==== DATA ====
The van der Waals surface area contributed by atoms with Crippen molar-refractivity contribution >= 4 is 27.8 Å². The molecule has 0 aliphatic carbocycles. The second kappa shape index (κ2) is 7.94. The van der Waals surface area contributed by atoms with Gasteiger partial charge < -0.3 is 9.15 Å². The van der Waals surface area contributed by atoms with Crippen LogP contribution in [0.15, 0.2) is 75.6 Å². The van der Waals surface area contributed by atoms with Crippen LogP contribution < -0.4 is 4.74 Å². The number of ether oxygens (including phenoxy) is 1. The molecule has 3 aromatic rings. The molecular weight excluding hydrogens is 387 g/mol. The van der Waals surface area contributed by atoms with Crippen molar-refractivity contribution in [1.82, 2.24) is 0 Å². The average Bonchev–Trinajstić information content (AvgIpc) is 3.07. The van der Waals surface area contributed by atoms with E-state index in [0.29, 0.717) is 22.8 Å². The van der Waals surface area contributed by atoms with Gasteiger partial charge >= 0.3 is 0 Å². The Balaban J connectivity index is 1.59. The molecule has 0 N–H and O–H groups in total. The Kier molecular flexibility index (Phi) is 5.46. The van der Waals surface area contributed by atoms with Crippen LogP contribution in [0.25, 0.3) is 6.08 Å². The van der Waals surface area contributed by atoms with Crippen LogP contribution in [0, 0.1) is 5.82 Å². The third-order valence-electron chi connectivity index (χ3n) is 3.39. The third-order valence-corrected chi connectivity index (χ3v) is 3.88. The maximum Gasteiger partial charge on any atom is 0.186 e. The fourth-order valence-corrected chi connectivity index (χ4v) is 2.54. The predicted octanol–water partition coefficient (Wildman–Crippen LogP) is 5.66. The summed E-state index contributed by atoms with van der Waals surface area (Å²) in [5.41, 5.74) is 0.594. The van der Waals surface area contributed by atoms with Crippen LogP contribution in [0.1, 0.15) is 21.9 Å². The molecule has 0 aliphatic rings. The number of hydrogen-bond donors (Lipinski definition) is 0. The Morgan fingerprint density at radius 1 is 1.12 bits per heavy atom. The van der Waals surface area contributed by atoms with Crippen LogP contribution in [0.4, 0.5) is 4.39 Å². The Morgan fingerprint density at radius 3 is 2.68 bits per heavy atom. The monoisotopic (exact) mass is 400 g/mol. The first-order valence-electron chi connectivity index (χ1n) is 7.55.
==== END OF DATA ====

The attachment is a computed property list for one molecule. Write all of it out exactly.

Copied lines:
The van der Waals surface area contributed by atoms with Crippen molar-refractivity contribution >= 4 is 27.8 Å². The molecule has 0 aliphatic carbocycles. The second kappa shape index (κ2) is 7.94. The van der Waals surface area contributed by atoms with Gasteiger partial charge < -0.3 is 9.15 Å². The van der Waals surface area contributed by atoms with Crippen LogP contribution in [0.15, 0.2) is 75.6 Å². The van der Waals surface area contributed by atoms with Crippen LogP contribution < -0.4 is 4.74 Å². The number of ether oxygens (including phenoxy) is 1. The molecule has 3 aromatic rings. The molecular weight excluding hydrogens is 387 g/mol. The van der Waals surface area contributed by atoms with Crippen molar-refractivity contribution in [1.82, 2.24) is 0 Å². The average Bonchev–Trinajstić information content (AvgIpc) is 3.07. The van der Waals surface area contributed by atoms with E-state index in [0.29, 0.717) is 22.8 Å². The van der Waals surface area contributed by atoms with Gasteiger partial charge >= 0.3 is 0 Å². The Balaban J connectivity index is 1.59. The molecule has 0 N–H and O–H groups in total. The Kier molecular flexibility index (Phi) is 5.46. The van der Waals surface area contributed by atoms with Crippen LogP contribution in [0.25, 0.3) is 6.08 Å². The van der Waals surface area contributed by atoms with Crippen LogP contribution in [0, 0.1) is 5.82 Å². The third-order valence-electron chi connectivity index (χ3n) is 3.39. The third-order valence-corrected chi connectivity index (χ3v) is 3.88. The maximum Gasteiger partial charge on any atom is 0.186 e. The fourth-order valence-corrected chi connectivity index (χ4v) is 2.54. The predicted octanol–water partition coefficient (Wildman–Crippen LogP) is 5.66. The summed E-state index contributed by atoms with van der Waals surface area (Å²) in [5.41, 5.74) is 0.594. The van der Waals surface area contributed by atoms with Crippen LogP contribution in [0.1, 0.15) is 21.9 Å². The molecule has 0 aliphatic rings. The number of hydrogen-bond donors (Lipinski definition) is 0. The Morgan fingerprint density at radius 1 is 1.12 bits per heavy atom. The van der Waals surface area contributed by atoms with Crippen LogP contribution in [0.4, 0.5) is 4.39 Å². The Morgan fingerprint density at radius 3 is 2.68 bits per heavy atom. The monoisotopic (exact) mass is 400 g/mol. The first-order valence-electron chi connectivity index (χ1n) is 7.55.